Mental Health Counseling Support at Community Alliance Has Become More Important Than Ever

Image of computer screen with counselor speaking to person using computer

Counseling Awareness Month takes on a new level of importance during a pandemic, when every life has been impacted in some way by worry and stress. Even prior to the COVID-19 crisis, the numbers for those struggling with mental health were on the rise. According to a report by the nonprofit, Mental Health America: 

  • 1 in 5 adults in the U.S. have a mental health condition.
  • 56% of U.S. adults with a mental illness do not receive treatment. 
  • 60% of those suffering from a mental illness have a co-occurring substance use disorder.

When social supports are not as readily available, it can compound the existing problems. “Our intensity, frequency and length of service has gone up,” Jeff Wibel, Director of Outpatient Services at Community Alliance noted. “We’re also referring them to social support services more often.”

Every Day Has Become More Complicated

Wibel went on to explain that many of the clients and patients that Community Alliance works with relying on the social support network to help with symptom management for anxiety, depression and loneliness. “I think the struggles of the people we serve are not unlike the rest of the world,” Wibel observed. “Just handling everyday activities has become more complicated. People’s anxiety is higher, our usual coping skills for everyday stressors are not sufficient for what we’ve been experiencing. You and I can use apps to help handle some of the issues we’re facing but for the folks we serve, that’s not much of an option. If they have a lot of health risks, they can’t go out in the community.” 

“We’re working with clients to help find tools and learn new skills to help them adapt and cope. For others we’ve focused on how to be safe, how to buy healthy food. And we’ve kept a line of communication about health concerns – if they have a cough, a temperature. COVID-19 has brought a whole lot of worry.”

We Support Essential Outreach During COVID-19

Because of the pandemic, Community Alliance has been busy stepping up support – for those in need of counseling, primary care and social supports

  • Safe Harbor – peer support offering someone to talk to and a place to go for short-term assistance with stressors not requiring immediate clinical care or hospitalization
  • Telehealth – safe, convenient access to regular appointments
  • Community support providing help in  –
    • meeting daily needs
    • following a personal wellness plan
    • arranging transportation to treatment, screening, testing
  • Care packages with activities
  • Reminding clients of important ways to cope:
    • Staying connected with family and friends
    • Creative outlets like art
    • Exercise
    • Reading
    • Getting outside

Community Alliance is Making Counseling More Accessible

“Telehealth has been a critical tool,” Wibel explained. “For some patients who are at risk and don’t want to leave their home but still need support, we’ve been able to connect with them and support them – so they’re able to see a psychiatrist, receive primary care. We were able to ramp up at an astronomical speed to make this happen. That has been so important for us as staff, too!”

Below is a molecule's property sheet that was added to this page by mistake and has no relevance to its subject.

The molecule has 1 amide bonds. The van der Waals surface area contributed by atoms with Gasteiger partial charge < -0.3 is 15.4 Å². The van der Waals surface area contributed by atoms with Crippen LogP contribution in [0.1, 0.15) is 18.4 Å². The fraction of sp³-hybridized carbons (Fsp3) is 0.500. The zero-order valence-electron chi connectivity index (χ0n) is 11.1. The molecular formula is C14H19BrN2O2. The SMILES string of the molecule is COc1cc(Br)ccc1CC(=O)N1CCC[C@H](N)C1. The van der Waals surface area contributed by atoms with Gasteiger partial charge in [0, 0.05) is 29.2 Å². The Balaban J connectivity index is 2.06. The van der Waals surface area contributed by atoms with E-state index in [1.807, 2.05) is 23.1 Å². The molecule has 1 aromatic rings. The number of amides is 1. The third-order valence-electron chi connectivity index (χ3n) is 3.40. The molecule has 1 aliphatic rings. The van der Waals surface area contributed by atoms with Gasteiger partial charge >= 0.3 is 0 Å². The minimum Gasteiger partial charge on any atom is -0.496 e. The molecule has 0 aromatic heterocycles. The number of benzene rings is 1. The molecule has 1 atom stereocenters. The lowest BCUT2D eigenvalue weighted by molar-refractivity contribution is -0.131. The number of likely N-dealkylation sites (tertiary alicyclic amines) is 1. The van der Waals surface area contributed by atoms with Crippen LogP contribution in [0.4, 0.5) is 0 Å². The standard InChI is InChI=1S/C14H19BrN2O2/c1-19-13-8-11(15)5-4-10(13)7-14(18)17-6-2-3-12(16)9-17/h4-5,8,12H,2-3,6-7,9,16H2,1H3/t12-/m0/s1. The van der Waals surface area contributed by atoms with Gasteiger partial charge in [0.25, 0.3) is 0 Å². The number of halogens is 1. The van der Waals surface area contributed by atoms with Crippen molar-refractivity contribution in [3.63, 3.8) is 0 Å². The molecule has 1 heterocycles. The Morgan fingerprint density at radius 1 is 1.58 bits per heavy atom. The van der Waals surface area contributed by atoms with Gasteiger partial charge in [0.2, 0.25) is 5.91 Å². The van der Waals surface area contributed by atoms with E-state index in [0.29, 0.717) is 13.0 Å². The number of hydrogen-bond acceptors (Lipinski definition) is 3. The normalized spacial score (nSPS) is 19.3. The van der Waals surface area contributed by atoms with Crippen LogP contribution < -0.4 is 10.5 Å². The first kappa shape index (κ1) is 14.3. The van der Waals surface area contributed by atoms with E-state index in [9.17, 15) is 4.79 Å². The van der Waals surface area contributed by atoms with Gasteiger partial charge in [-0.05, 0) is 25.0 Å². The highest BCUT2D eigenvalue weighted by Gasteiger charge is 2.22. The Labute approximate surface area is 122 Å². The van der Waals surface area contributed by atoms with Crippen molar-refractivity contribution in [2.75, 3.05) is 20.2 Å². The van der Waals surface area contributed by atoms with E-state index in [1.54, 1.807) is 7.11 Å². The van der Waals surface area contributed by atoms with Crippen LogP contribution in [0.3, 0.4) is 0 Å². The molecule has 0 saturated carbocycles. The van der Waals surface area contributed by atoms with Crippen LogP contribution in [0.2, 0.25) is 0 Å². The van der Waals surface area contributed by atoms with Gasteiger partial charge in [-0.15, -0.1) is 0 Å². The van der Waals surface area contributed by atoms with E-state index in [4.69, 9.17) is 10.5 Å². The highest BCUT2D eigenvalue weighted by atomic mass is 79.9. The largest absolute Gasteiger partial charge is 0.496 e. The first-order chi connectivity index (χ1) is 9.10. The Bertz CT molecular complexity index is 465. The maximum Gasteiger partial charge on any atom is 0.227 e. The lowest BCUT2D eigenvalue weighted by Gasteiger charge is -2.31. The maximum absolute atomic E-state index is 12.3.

“We wrote a grant to the Federal Communications Commission (FCC) late last spring and we were able to purchase tablets with WiFi internet capability built-in, and we were able to pass those out to clients to use for telehealth appointments,” explained Aileen Brady, Community Alliance Chief Operating Officer. “Even an urban area like we are, there were zones in Omaha that did not have any access or connectivity. We were able to work with our clients to learn how to use them. And if they continue with that, that’s a great tool. We’ve learned so much. Telehealth has really become more of a standard.”

The Counseling and Primary Care Connection

“People need support at all levels and we’re trying to get people to address physical issues that may be affecting their mental health,” Wibel expressed. “The fact is that people with mental illness die 20 to 25 years younger. So how do we encourage them to take care of themselves? So often, people struggling with mental health symptoms are uncomfortable with primary care. Maybe they’ve had bad experiences. That’s why we’ve made a real effort to encourage them to address risks like diabetes, heart disease, asthma or COPD.”

Reopening and Reconnecting

Community Alliance was able to reopen their Day Rehabilitation Program in accordance with CDC precaution and prevention measures, the last week of May in 2020. “A number of our clients were so excited when we were able to open our Day Program back up. It just meant the world to them to be there and have that support available,” Wibel reflected. “Those are their friends. That is their support system. I think this has been an important example of how critical the work we do really is.”

“Just because no one else can heal or do your inner work for you, doesn’t mean you can, should or need to do it alone.” Lisa Olivera

It’s Okay to Ask for Help

Counseling is an effective and proactive way to manage mental health issues and everyday problems. It’s okay to ask for help. Community Alliance supports better outcomes for those experiencing mental health concerns or emotional issues. Our licensed, experienced counselors and therapists are here to help clients make positive changes.

Help is Within Reach

We offer a full range of integrated health services including primary and psychiatric care, mental health and substance use counseling, rehabilitation and employment services, supportive housing, community, family and peer supports, and more.